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Thursday, July 05, 2007

Bike Shop Ruins Customer

I feel like the guys at the bike shop were talking smack about me.

You know how it is. You ask one of the sales people a bunch of questions. You let them know what you're looking for and why. And then one of the sales guys' girlfriends comes in and they've put you up to asking her about some women's cycling club and the two sales guys retreat to behind the counter. You're left standing near the front door talking to the girlfriend and you happen to notice the sideways glance of one of the sales guys. Like he's talking about you to the other guy.

How else can this sideways glance be interpreted? You know what a sideways glance is. It's the indirect look that's supposed to disguise the fact that a person is talking about you (we've all done it). The "I'm looking at the cash register here, not at you. See, my head is even angled downwards." As though you can't see the whites of the eyes that are so obviously fixed on you. It's hilarious.

But also incredibly disconcerting. As I left and got in my car, all I could think about was "What the hell were they saying?" And then I'm left to run through everything I said and everything I did. I replay it over and over in my head. I said this and this. He said this and this. And then it's like, "Wait, he kept mentioning his girlfriend. Did he think, somehow, that I was picking up on him just because I was asking questions?" And then I’m like, "Why the hell would he think that? I have a ring on and I didn’t flirt and it's his job to answer my questions." Then I wonder if I unintentionally sent signals.

And then I become a wreck. Then I wonder if I was one of those annoying customers who dream big but never do a damn thing. Then I remember how he said something like, "Yeah, tons of people come in here looking for triathlon bikes . . ." And there's that elliptical phrase, the unspoken, "but they never buy them and I doubt if they ever actually do a triathlon."

And then I think, "Well, I'll show you, Mr. Arsehole." And then I'm calling him names without actually knowing whether or not he was talking crap about me to his stupid co-worker and, after I left, the girlfriend too.

See, you can't ever do that. Unless you really hope a customer like me never comes into your stupid specialty shop again (I was the only customer in the store, by the way), you can't go behind the counter and have a word about the customer. And if you're not having a word about the customer, you really shouldn't do the eye thing, the sideways glance. Because it LOOKS like you're talking crap about someone. This goes for all social interactions.

By the way, the nice girlfriend: ripped as hell. I couldn't believe my eyes. There were veins popping out of her biceps. That sounds like an exaggeration but it completely isn't. She's probably nice as hell, too. I just couldn't believe my eyes, that's all.

7 comments:

Jodi said...

perhaps the girlfriend is on steroids. and he was looking at ya'll out of the corner of his eyes because he was afraid she'd go into a 'roid rage and start beating on you for talking to her boyfriend and, in fact,t hat is why he had you talk to her, because he has to defer to her in all things. because of the rage.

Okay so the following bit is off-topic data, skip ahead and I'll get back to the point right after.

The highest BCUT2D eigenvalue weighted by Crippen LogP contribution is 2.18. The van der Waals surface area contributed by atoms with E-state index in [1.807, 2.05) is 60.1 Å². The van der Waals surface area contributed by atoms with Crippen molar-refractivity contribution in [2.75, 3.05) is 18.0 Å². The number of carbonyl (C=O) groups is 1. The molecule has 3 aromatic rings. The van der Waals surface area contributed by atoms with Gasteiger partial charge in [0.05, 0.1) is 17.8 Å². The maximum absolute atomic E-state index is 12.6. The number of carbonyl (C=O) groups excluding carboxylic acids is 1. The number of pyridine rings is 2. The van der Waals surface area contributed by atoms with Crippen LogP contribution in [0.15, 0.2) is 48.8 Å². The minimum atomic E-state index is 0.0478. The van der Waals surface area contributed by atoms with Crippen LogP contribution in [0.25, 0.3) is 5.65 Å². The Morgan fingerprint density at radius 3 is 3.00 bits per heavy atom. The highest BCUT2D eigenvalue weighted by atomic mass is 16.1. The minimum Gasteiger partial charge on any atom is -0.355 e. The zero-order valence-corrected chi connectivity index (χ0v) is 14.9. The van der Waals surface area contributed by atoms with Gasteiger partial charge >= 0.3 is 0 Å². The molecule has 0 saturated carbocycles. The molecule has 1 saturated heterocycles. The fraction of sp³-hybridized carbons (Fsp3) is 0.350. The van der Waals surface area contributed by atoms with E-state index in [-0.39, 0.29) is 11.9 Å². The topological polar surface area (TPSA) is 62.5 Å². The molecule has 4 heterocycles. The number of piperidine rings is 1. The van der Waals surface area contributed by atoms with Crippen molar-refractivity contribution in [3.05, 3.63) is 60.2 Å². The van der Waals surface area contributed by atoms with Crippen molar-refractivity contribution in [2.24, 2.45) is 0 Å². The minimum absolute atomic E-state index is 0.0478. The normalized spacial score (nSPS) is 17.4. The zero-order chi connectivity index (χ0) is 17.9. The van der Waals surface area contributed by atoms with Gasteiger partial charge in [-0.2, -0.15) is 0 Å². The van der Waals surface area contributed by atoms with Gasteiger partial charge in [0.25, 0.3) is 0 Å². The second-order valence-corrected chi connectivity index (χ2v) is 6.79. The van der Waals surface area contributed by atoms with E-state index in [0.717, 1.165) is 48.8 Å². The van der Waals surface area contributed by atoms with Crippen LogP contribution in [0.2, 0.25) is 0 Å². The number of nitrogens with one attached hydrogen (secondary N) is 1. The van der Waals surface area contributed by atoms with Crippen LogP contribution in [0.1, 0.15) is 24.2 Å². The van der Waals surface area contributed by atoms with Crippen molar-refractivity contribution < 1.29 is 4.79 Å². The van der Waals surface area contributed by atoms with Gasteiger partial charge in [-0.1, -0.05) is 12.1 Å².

Aries327 said...

Ha ha. That's really funny. Yeah, you have to wonder sometimes. Like how can a woman be that ripped? I work out and my biceps don't have veins popping out of them.

Jodie K said...

You've hit on exactly why some specialty retail shops make me feel like the nerdy outsider. There's a great lesson here; the folks behind the counter should be required to take some kind of sensitivity training.

During the Christmas holiday, I work weekends at Nordstrom...love the store, love the employee discount even more. And during new employee orientation they tell you, never overlook or judge a customer in appearance. Esp here in Colorado, where the woman in jeans and Uggs or the “slow talker”, seemingly uneducated mountain man in flannel may have more eccentric money than God.

Dani said...

Niks, I doubt they were talking smack about you. If anything they were saying how cute you were, and how much better looking than the girlfriend you are. Anyway, who cares what they say, go buy a damn triathalon bike and prove them wrong!

Aries327 said...

Jodie K: You're totally right. It's pretty daunting to go into a boutique shop. I think it takes courage to choose the small shop over mass retailer. I've been on both ends, unfortunately. I used to work in a small cd store and I'm pretty sure we were scary to the non-regulars. I know I was scared of the employees at that very store until I became friends with them. But that doesn't happen overnight. You know? Anyway, now that I'm an outsider most anywhere I go, it bugs me more than it used to. Growing up, I guess.

Dani: Thanks for the advice. HEY! Do you think you and Money Bags would mind footing the bill for a low-end racing bike? ;) Honestly, you could think of it as charity work. I'm sure you could claim it as a tax write-off, somehow.

Remember how I almost copyedited your entire dissertation? Ha ha.

I'm kidding. But if you did want to buy me a bike, I'm sure we could barter somehow. I'll come watch your kids at the St. George marathon and you guys buy me a bike. That sound fair.

PsychoIntern said...

I hate when people talk about others behind their back, but I do it a lot... :) Of course, I try not to make it so obvious...

Aries327 said...

Me too. I do it all the time. Mainly it's because I'm looking at other people and figuring out what I like and don't like about being human.

Like Bluetooth, for example. I think it's ridiculous to walk around with a Bluetooth thing on your ear, all the time, like you receive calls every minute and can't afford to miss a single one.

Bluetooth is something I find ridiculous about being human.